Crossing the Drake
How many oceans are there on earth? Most of us learned about four - Atlantic, Pacific, Indian, and Arctic. But there is a fifth called the southern ocean that surrounds Antarctica. We need to get across it. This is also often referred to as the Drake passage. The winds have free rein to go all the way around the earth unimpeded by any content in this region. So, yeah, swells, big ones. And, uhhhhh seasickness for many many passengers.
I’m getting a little ahead of the story, but the early morning trip to the airport and the charter flight to Ushuaia were uneventful and pretty uninteresting. After arriving we took a motor coach tour of Tierra del Fuego, which was interesting since we had been there before with much more time to hike, so we kept trying to remember exactly where we had hiked. We pulled up to our yacht at 3:00 and were among the first passengers welcomed aboard. No lines, no reception checkin. Here’s a glass of champagne! Sit on the couch here and let me scan your passport and take your picture on my phone. OK, here’s your key, you are now checked in! We were scheduled to leave at 6pm but we were told that due to the holiday things were running behind. By the time we headed to bed right after dinner we were still in port. We were too tired to care, and we slept until 8AM the next morning. Between the time change and the lack of sleep it felt great.
At our first briefing of the day we learned that not only had we left late, but we had also picked up 20 passengers from our sister ship that was having engine trouble after passing through a storm on the Drake passage days ago. We learned more about our excursions off the ship and that the first three rules are “be flexible” The captain and the expedition leader work together to find the best, safest, most interesting landing spots for the day. With changing conditions that is often not known until hours before we are told and ready to go. We were so impressed with the expedition crew! Lots of specialties and advanced degrees in all kinds of fields will be leading us.
By the time of this first briefing we were well into the Drake and there were a LOT of seasick passengers. I know I am not immune to it, but I am lucky that I don’t get seasick easily, so far so good. Jerry and Jane have not felt the best but thankfully they haven’t got sick either.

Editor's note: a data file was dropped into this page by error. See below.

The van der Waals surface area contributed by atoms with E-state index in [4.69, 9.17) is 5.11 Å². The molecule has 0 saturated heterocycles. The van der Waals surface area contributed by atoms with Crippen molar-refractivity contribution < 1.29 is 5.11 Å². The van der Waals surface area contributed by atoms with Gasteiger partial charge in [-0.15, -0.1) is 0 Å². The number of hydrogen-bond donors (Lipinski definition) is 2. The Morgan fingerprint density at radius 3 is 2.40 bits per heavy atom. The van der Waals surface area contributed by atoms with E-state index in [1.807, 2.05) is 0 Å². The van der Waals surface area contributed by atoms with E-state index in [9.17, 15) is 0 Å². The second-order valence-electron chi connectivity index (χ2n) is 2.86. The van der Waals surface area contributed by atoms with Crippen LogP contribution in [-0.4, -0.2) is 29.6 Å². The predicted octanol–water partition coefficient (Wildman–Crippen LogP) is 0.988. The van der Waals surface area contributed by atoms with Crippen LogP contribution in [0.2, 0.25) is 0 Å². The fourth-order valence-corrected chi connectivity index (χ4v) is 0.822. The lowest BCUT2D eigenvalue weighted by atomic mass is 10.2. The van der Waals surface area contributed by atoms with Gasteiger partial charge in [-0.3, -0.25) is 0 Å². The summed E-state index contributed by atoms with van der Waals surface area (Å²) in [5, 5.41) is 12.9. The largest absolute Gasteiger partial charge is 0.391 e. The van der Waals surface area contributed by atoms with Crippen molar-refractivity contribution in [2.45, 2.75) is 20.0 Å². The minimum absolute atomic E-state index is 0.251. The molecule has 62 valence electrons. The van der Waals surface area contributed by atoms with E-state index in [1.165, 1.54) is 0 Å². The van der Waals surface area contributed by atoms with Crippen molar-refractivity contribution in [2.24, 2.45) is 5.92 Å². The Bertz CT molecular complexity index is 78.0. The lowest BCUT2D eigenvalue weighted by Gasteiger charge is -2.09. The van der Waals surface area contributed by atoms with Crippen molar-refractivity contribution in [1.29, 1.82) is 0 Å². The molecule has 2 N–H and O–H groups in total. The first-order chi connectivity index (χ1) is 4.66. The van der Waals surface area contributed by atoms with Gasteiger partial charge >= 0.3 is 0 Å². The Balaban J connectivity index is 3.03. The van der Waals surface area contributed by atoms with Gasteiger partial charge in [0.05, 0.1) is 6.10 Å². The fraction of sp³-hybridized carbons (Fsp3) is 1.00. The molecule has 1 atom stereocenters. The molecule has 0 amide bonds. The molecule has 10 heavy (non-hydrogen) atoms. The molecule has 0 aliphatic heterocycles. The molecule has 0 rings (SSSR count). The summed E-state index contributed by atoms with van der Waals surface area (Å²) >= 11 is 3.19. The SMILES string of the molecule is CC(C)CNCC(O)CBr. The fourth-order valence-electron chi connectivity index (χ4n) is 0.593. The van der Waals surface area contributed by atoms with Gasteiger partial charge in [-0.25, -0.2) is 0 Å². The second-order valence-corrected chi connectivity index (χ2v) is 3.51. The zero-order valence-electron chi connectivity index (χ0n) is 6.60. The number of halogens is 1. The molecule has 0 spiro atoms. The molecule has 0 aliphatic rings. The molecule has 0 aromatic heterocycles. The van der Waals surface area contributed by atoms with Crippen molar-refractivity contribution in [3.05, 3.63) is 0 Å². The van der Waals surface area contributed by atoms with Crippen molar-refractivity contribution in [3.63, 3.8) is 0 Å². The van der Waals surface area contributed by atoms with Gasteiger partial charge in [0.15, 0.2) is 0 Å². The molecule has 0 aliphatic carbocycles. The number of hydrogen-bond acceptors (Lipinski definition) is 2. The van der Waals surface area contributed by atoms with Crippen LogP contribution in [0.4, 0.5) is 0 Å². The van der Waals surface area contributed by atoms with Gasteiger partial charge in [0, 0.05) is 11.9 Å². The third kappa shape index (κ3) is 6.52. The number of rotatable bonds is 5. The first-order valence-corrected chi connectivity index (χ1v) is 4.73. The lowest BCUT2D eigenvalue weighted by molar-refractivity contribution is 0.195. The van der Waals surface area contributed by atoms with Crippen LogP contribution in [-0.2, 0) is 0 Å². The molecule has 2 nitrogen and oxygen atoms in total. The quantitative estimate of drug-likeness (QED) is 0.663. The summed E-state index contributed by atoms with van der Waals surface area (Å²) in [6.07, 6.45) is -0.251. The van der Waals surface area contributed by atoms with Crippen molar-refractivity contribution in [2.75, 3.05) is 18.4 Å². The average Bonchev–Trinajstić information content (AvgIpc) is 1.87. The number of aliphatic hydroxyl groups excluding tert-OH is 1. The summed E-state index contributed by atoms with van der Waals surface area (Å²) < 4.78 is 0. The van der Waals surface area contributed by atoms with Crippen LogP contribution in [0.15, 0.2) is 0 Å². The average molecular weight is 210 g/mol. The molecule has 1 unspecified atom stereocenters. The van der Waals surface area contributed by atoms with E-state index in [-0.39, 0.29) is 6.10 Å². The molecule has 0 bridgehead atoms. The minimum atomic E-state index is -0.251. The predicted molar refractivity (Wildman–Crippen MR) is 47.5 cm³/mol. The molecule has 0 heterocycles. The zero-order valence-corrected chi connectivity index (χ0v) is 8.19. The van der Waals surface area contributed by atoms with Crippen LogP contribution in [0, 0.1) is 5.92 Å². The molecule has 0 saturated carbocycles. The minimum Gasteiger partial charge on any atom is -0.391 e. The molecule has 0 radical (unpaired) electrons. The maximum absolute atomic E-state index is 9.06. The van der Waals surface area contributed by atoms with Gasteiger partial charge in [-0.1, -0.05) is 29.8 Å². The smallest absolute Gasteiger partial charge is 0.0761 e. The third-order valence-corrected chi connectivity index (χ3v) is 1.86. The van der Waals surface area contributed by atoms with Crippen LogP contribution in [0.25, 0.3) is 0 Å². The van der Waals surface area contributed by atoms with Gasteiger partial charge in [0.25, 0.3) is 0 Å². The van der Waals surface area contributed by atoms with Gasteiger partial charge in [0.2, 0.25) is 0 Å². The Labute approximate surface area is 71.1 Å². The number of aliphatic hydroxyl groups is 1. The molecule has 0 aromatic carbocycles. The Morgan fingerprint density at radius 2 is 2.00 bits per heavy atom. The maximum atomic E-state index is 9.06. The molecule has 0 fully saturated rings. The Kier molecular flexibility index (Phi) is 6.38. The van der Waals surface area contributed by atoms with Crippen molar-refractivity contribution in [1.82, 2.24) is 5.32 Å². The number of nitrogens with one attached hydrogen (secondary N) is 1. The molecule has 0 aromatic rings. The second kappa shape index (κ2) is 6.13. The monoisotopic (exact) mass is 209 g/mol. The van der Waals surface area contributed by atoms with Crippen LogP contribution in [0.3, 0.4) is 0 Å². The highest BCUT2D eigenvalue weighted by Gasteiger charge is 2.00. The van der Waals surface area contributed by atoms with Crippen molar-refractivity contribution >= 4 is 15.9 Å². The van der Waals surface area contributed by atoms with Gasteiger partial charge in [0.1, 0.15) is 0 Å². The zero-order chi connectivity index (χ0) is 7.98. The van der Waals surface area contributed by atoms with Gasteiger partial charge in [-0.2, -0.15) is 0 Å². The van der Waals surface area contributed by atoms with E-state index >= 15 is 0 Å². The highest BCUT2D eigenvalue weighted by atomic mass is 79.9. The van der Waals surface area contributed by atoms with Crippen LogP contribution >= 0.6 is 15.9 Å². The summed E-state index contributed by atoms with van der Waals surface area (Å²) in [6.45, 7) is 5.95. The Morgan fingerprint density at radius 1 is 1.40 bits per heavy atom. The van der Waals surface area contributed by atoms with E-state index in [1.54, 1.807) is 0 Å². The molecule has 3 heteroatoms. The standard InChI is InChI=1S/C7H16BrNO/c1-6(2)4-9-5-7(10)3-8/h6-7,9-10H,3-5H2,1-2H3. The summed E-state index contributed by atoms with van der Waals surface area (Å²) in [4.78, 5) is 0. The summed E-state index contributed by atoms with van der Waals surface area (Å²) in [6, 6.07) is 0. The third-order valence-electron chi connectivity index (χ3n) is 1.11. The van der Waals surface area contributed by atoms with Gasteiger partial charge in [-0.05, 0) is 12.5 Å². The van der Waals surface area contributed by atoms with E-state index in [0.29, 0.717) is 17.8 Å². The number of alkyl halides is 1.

Later in the day we got fit for our parkas, life jackets and boots that we will wear whenever we leave the ship. We also had a fascinating lecture about the Albatross in the drake passage. This is the best place in the world to see them, and we have enjoyed watching them soar and dive amongst the swells. They can literally fly for up to 9000 miles without stopping. With their 12 foot wingspan they are some of the largest birds in the world. Unfortunately they are endangered. As creatures of the sea (they are only on land to breed and hatch and care for their young) they have been really affected by plastics in the ocean, and by bad fishing practices. Eat your seafood responsibly people! And, do what you can to reduce your use of plastics.
By dinner time we were all feeling pretty good. We had a very nice meal and enjoyed some after dinner entertainment by our cruise director before turning in for another good nights sleep. The winds and the swells were predicted to increase during the night, and that proved to be the case. We were definitely rocked and rolled to sleep. Waking up a few times as the bottles in the mini-bar all clanged together. During the recap briefing we were asked to predict when we would see the first iceberg. Not “bergy bits” or pieces of floating ice, but a real true titanic size iceberg!
I didn’t expect to see one on day two, but there it was just after lunch! I was looking out the window of our room and for a moment thought it was another ship in the distance, but once I got the binoculars it was clear that it was a berg.
Of course the other side of the ship had an even bigger one to see!
We still have a good long distance to go before reaching Antarctica, but things are going to get more and more interesting.